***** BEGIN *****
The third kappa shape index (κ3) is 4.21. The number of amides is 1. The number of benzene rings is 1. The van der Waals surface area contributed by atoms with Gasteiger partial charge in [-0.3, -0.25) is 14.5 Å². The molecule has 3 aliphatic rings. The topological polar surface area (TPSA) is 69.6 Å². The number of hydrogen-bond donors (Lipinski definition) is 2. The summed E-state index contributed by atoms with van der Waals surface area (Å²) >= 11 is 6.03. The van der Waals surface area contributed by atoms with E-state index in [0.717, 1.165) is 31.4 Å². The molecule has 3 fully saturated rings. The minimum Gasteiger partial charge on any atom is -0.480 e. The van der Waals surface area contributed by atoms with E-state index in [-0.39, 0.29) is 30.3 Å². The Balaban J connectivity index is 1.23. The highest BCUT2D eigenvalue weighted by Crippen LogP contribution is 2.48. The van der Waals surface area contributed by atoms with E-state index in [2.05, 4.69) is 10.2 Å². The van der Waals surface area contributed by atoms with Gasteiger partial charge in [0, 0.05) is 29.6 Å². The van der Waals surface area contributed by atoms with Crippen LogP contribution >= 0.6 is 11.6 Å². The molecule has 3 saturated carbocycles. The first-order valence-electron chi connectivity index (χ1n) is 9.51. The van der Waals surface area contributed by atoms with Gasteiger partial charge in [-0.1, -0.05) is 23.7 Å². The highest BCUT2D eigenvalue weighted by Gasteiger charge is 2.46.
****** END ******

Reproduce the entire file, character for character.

The third kappa shape index (κ3) is 4.21. The number of amides is 1. The number of benzene rings is 1. The van der Waals surface area contributed by atoms with Gasteiger partial charge in [-0.3, -0.25) is 14.5 Å². The molecule has 3 aliphatic rings. The topological polar surface area (TPSA) is 69.6 Å². The number of hydrogen-bond donors (Lipinski definition) is 2. The summed E-state index contributed by atoms with van der Waals surface area (Å²) >= 11 is 6.03. The van der Waals surface area contributed by atoms with E-state index in [0.717, 1.165) is 31.4 Å². The molecule has 3 fully saturated rings. The minimum Gasteiger partial charge on any atom is -0.480 e. The van der Waals surface area contributed by atoms with E-state index in [-0.39, 0.29) is 30.3 Å². The Balaban J connectivity index is 1.23. The highest BCUT2D eigenvalue weighted by Crippen LogP contribution is 2.48. The van der Waals surface area contributed by atoms with E-state index in [2.05, 4.69) is 10.2 Å². The van der Waals surface area contributed by atoms with Gasteiger partial charge in [0, 0.05) is 29.6 Å². The van der Waals surface area contributed by atoms with Crippen LogP contribution >= 0.6 is 11.6 Å². The molecule has 3 saturated carbocycles. The first-order valence-electron chi connectivity index (χ1n) is 9.51. The van der Waals surface area contributed by atoms with Gasteiger partial charge in [-0.1, -0.05) is 23.7 Å². The highest BCUT2D eigenvalue weighted by Gasteiger charge is 2.46.